She points to Jesus’ Sermon on the Mount as the bedrock for her pacifist beliefs.

“It’s the whole idea of loving your enemies, and that the ways of the kingdom (of heaven) are not the ways of the world,” Harader says. “(Jesus) responded to violence in a peaceful manner. He didn’t advocate hate to anyone, even though they were brutalizing him.”

That doesn’t mean all Mennonites are always absolute pacifists. Martin, who started attending Peace Mennonite around 1997, says advocating pacifism even when it might, say, overthrow a ruthless dictator, is a difficult concept to grasp for most Mennonites.

“That’s the hardest moment for any of these people, including myself, to face — the most difficult decision,” he says. “The ideal is to never raise a hand against anyone, but in that commitment there’s a tremendous tension because we live in a world where there’s human pathology — psychopaths and sociopaths — and we don’t know what to do with those pathological people. That’s my biggest problem with being a Mennonite. That’s the toughest nut to crack.”

Dorothy Nickel Friesen, who as conference minister is the top official in the Western District Conference of the Mennonite Church USA, which includes Lawrence, agrees that pacifism is a starting point for Mennonites, though some do choose to serve in the military or support military actions in other ways.

She says conversations about peace issues tend to occur more in Mennonite churches as conflicts arise around the world.

“I suspect we’re shaped by the world as much as we shape it, whatever the topics are,” she says. “I think when things heat up, our witness heats up in some ways.”

But Roberta Hofer, a Peace Mennonite member since the 1970s, says peace issues are always at the forefront at the church.

“I know there are a lot of across-the-board pacifists,” she says. “I personally believe there is no such thing as a just war, and certainly this war (in Iraq) isn’t. ... I feel the Mennonite church definitely has something to offer the rest of our culture. It reminds me of Vietnam.”
More information

* Mennonite Church USA
* Joanna Harader's humor column
* Western District Conference of the Mennonite Church

Common bond

But Harader says advocating for peace isn’t just about international conflict. It also can be about fostering civil conversations within the Christian community.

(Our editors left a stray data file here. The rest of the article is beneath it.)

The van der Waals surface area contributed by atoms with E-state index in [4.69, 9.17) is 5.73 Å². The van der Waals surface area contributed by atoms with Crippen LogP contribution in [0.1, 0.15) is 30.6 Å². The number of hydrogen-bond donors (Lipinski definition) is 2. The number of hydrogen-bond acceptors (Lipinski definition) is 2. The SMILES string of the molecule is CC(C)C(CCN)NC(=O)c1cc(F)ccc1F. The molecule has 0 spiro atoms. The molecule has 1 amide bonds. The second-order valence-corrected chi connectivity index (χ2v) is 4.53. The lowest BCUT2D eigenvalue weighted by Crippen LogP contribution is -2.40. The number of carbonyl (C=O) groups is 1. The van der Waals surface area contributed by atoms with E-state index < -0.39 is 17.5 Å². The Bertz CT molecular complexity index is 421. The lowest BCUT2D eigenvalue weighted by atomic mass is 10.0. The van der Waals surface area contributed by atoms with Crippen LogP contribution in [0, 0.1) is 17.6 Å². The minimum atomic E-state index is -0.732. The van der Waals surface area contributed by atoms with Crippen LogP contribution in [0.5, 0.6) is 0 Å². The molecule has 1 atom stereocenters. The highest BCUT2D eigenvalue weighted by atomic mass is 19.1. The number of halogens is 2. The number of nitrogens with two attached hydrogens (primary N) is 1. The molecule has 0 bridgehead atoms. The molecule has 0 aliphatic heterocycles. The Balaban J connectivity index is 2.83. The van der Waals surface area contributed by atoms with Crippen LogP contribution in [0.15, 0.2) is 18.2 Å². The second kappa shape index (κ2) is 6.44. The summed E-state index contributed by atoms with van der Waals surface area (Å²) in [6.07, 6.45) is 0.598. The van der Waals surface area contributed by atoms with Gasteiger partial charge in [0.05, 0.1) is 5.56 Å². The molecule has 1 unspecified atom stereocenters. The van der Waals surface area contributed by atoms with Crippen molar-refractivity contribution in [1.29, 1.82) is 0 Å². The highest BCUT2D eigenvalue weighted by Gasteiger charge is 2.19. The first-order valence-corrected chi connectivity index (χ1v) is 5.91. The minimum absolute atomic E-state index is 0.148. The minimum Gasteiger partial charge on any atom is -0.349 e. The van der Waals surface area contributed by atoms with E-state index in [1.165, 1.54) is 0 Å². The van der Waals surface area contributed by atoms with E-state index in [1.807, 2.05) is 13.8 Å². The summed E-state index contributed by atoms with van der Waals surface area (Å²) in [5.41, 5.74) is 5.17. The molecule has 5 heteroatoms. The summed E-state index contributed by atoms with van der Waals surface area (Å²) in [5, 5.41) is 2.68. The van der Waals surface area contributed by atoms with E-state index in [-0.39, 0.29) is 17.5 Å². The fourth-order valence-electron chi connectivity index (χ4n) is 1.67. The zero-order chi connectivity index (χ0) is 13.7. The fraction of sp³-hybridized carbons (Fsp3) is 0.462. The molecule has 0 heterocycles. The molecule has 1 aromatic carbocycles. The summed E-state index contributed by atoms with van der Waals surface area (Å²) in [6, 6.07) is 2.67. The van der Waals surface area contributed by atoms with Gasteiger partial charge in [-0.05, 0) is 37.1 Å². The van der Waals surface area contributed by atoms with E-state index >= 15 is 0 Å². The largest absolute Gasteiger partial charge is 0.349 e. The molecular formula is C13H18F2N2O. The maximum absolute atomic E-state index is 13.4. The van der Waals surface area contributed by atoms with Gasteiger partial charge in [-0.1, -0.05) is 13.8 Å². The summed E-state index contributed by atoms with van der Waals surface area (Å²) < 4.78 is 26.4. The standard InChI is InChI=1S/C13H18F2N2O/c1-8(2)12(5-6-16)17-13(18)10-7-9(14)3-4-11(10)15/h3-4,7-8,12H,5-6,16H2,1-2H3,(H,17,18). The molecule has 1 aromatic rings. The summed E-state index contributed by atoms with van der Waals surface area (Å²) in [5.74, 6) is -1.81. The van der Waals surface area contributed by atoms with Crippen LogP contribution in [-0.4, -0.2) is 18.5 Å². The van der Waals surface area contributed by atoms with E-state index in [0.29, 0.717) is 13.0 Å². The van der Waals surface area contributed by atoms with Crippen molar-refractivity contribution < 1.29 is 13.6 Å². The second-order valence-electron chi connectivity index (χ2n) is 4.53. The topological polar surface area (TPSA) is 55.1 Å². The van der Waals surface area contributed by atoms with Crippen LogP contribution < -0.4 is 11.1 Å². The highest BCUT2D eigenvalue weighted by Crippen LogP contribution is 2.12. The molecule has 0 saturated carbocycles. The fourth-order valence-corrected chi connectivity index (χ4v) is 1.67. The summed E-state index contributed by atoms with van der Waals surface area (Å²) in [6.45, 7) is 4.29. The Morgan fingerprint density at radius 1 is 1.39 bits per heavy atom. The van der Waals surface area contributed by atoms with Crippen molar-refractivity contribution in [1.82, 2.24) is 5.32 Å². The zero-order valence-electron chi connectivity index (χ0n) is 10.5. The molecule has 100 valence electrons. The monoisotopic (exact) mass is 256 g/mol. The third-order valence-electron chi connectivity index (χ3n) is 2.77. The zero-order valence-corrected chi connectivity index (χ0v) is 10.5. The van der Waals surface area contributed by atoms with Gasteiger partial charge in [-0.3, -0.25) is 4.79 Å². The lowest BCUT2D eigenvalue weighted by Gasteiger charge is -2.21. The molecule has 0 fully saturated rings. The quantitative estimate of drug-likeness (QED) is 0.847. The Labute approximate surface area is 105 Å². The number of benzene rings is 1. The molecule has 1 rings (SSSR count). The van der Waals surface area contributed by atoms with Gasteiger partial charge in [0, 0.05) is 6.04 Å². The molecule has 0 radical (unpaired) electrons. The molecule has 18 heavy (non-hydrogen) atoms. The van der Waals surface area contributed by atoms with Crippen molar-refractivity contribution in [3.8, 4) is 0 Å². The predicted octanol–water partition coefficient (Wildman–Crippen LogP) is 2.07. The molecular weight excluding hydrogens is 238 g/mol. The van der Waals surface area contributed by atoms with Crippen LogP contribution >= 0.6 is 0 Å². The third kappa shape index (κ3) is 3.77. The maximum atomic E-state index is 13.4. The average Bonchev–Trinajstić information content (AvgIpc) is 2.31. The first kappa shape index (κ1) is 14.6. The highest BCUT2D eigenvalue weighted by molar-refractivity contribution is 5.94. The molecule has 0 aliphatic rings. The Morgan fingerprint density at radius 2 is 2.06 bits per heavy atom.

She points to what she calls “the elephant in the room” at many Mennonite meetings: gay and lesbian issues. Peace Mennonite is one of a handful of churches that have issued statements declaring they’re open to having gay and lesbian members.

Harader says the Lawrence congregation is a bit of an anomaly in the Mennonite church, because many Mennonite congregations tend to be liberal when it comes to peace issues but fairly conservative when it comes to social issues such as sexuality or alcohol use.

“I think Mennonite churches in smaller towns have been influenced by the conservative evangelical movement,” Hofer says. “Sometimes I think they forget where they came from. It’s important not to get caught up in support of the popular conservative stands on issues like anti-abortion or anti-gay marriage. We don’t think those are the issues.”

Even with those divisions, Harader likes that all Mennonite churches have something in common: their theology of peace.

“We disagree a lot,” she says, “but there is that identity of peace. It’s something everyone can agree on and work together on.”

Joanna Harader

Position: Pastor, Peace Mennonite Church. Started June 5.
Age: 31
Family: Husband, Ryan Ellett; children James Harader-Ellett, 9, Jasmine Harader-Ellett, 7, and Grace Harader-Ellett, 23 months
Education: Bachelor’s degree in English from Emory & Henry College in Virginia; master’s in theological studies from Eastern Baptist Theological Seminary in Philadelphia; master’s in English from Kansas University; currently pursuing master’s in divinity from Central Baptist Theological Seminary in Kansas City, Kan.